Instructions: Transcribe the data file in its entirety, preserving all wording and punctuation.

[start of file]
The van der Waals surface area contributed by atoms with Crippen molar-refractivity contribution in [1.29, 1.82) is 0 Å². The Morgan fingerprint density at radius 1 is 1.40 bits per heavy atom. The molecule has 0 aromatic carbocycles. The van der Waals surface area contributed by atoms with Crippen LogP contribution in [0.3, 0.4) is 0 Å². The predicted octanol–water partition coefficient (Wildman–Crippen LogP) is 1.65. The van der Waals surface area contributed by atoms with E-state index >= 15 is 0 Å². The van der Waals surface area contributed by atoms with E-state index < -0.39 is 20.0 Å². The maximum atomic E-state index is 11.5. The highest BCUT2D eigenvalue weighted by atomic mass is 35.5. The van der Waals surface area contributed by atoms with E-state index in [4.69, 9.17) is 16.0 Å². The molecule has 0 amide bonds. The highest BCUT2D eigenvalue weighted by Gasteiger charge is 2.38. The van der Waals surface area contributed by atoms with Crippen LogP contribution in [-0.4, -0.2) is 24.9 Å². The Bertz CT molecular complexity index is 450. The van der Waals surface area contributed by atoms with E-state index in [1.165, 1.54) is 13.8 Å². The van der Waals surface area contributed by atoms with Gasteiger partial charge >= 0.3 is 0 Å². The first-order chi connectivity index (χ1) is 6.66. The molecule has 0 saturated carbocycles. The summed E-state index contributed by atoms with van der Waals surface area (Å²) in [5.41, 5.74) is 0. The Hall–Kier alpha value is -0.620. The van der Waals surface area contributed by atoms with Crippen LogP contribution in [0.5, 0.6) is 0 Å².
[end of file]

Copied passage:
The van der Waals surface area contributed by atoms with Crippen molar-refractivity contribution in [1.29, 1.82) is 0 Å². The Morgan fingerprint density at radius 1 is 1.40 bits per heavy atom. The molecule has 0 aromatic carbocycles. The van der Waals surface area contributed by atoms with Crippen LogP contribution in [0.3, 0.4) is 0 Å². The predicted octanol–water partition coefficient (Wildman–Crippen LogP) is 1.65. The van der Waals surface area contributed by atoms with E-state index >= 15 is 0 Å². The van der Waals surface area contributed by atoms with E-state index < -0.39 is 20.0 Å². The maximum atomic E-state index is 11.5. The highest BCUT2D eigenvalue weighted by atomic mass is 35.5. The van der Waals surface area contributed by atoms with E-state index in [4.69, 9.17) is 16.0 Å². The molecule has 0 amide bonds. The highest BCUT2D eigenvalue weighted by Gasteiger charge is 2.38. The van der Waals surface area contributed by atoms with Crippen LogP contribution in [-0.4, -0.2) is 24.9 Å². The Bertz CT molecular complexity index is 450. The van der Waals surface area contributed by atoms with E-state index in [1.165, 1.54) is 13.8 Å². The van der Waals surface area contributed by atoms with Gasteiger partial charge >= 0.3 is 0 Å². The first-order chi connectivity index (χ1) is 6.66. The molecule has 0 saturated carbocycles. The summed E-state index contributed by atoms with van der Waals surface area (Å²) in [5.41, 5.74) is 0. The Hall–Kier alpha value is -0.620. The van der Waals surface area contributed by atoms with Crippen LogP contribution in [0.5, 0.6) is 0 Å².